“It’s the safest place now,” he said.
Diana Rodas, an elementary school teacher from Colombia, spent the night shivering with her two daughters, ages 7 and 13, sleeping on the ground between two towering border walls dividing San Diego and Tijuana. The girls cried all night.
At about 2 a.m. Friday, U.S. agents took away between 15 and 20 families with children under age 2 who had been among the hundreds sleeping under plastic tarps and blankets.
“We never expected all this,” said Rodas, who fled her homeland after her life was threatened. She feared deportation but wanted to stay optimistic. "Hope is the last thing that goes.”
The hundreds of migrants, mostly families, sat in two dozen rows between the border walls while Border Patrol agents walked by and decided who would be processed.
When some were selected, those left behind cheered.
One woman yelled “Suerte!” or “Good luck!” as those chosen were loaded into a Border Patrol van.
Gloria Inigo of Peru said she hoped she, her husband and their daughters, ages 5 and 8, would be next. They crossed the border Wednesday before the rules changed.
“I have faith,” Inigo said.
Authorities in the remote desert community of Yuma, Arizona, expressed alarm after the average daily number of migrant arrivals grew this week from 300 to 1,000.
Mayor Doug Nicholls asked for the federal government to declare a national disaster so Federal Emergency Management Agency resources and National Guard troops could be rushed to his and other small border communities.
Most migrants are transported to shelters operated by nonprofit organizations farther away from the border, but border officials will release them into communities if enough transportation isn't available. Nicholls said officials told him they would release 141 people in Yuma County on Friday.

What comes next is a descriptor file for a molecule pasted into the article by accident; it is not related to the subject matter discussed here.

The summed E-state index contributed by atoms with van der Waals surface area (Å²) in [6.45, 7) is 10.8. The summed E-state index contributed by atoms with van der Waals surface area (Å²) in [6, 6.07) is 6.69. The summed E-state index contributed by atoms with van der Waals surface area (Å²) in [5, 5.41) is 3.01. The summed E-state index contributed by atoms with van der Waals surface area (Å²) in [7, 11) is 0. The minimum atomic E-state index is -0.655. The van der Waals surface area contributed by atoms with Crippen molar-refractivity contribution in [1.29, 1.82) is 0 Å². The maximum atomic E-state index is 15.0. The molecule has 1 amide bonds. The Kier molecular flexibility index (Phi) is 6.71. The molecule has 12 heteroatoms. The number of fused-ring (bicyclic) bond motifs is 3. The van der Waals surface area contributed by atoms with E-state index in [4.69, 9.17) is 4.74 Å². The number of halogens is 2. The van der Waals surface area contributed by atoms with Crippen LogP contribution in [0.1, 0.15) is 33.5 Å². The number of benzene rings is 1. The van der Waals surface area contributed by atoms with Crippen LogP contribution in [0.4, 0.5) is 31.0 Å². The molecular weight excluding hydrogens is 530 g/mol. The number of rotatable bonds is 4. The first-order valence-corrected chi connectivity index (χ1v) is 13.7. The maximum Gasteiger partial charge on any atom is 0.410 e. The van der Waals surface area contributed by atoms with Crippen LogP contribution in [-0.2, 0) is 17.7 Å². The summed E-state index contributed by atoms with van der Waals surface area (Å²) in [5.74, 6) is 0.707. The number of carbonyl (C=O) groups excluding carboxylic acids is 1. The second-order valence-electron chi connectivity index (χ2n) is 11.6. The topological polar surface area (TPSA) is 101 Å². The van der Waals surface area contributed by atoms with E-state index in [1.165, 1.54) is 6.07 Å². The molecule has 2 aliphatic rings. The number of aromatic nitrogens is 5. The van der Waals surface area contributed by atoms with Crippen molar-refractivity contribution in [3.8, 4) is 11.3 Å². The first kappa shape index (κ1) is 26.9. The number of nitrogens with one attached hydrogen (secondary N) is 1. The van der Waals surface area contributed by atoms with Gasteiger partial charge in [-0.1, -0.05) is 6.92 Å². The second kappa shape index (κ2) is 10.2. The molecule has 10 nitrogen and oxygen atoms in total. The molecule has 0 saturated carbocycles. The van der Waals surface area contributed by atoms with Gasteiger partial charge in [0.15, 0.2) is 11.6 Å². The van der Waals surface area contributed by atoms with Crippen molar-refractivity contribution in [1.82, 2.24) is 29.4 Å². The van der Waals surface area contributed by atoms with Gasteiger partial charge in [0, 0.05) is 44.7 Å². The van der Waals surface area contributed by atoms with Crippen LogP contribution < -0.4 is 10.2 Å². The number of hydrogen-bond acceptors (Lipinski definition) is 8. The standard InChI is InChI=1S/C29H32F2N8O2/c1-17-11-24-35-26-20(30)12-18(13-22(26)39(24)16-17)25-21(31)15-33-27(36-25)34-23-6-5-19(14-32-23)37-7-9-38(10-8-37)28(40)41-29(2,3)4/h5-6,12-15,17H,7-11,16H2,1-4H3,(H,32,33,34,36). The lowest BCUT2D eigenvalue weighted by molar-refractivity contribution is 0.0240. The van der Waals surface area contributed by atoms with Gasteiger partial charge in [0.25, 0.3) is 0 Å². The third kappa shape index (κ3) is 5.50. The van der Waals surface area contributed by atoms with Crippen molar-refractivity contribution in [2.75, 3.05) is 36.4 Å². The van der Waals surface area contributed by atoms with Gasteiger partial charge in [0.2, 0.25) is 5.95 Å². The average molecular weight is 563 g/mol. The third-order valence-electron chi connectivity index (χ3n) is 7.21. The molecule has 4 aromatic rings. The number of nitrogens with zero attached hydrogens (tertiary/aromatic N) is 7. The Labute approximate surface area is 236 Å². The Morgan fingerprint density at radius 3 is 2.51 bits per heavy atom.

“The question keeps coming up: ‘What now?’ I've been asking that question for two years, with no answers,” Nicholls said. “We are at a situation we've never been at before.”
Venezuelan Dayana Ybarra and her husband crossed two weeks ago through a gap in the wall near El Paso because they feared it would be much harder after Title 42 expired.
They were apprehended. She was detained for three days and her husband for nine.
On Friday, they were waiting at the Sacred Heart shelter in El Paso hoping to raise the money necessary to get to North Carolina, where she has two brothers and a court date in two months.
The couple left their three children behind.
“It’s because of them” she and her husband decided to take the risk, Ybarra said.
On a stretch of border wall in Tijuana, migrants asked passersby for blankets, food and water as the sun set over a steep hill.
Gerson Aguilera, 41, got to Tijuana around 4 p.m. with his three kids and wife to try to cross and ask for asylum. From Tegucigalpa, Honduras, Aguilera said he and his family fled after organized criminals started demanding he pay twice the extortion money he was already paying of 2,000 Honduran lempira (roughly $81) a week.
“It’s very hard. For a payment, they will kill you,” Aguilera said with tears in his eyes.
The owner of a welding shop, Aguilera said he left his home once before in 2020 because of threats, but returned when things calmed down. That wasn’t an option anymore.
“We ask that God helps us,” Aguilar said.
Associated Press journalists Gerardo Carrillo in Matamoros, Mexico; María Verza in Ciudad Juarez, Mexico; Giovanna Dell'Orto in El Paso, Texas; and Julie Watson and Suman Naishadham in Tijuana, Mexico, contributed to this report. Snow reported from Phoenix.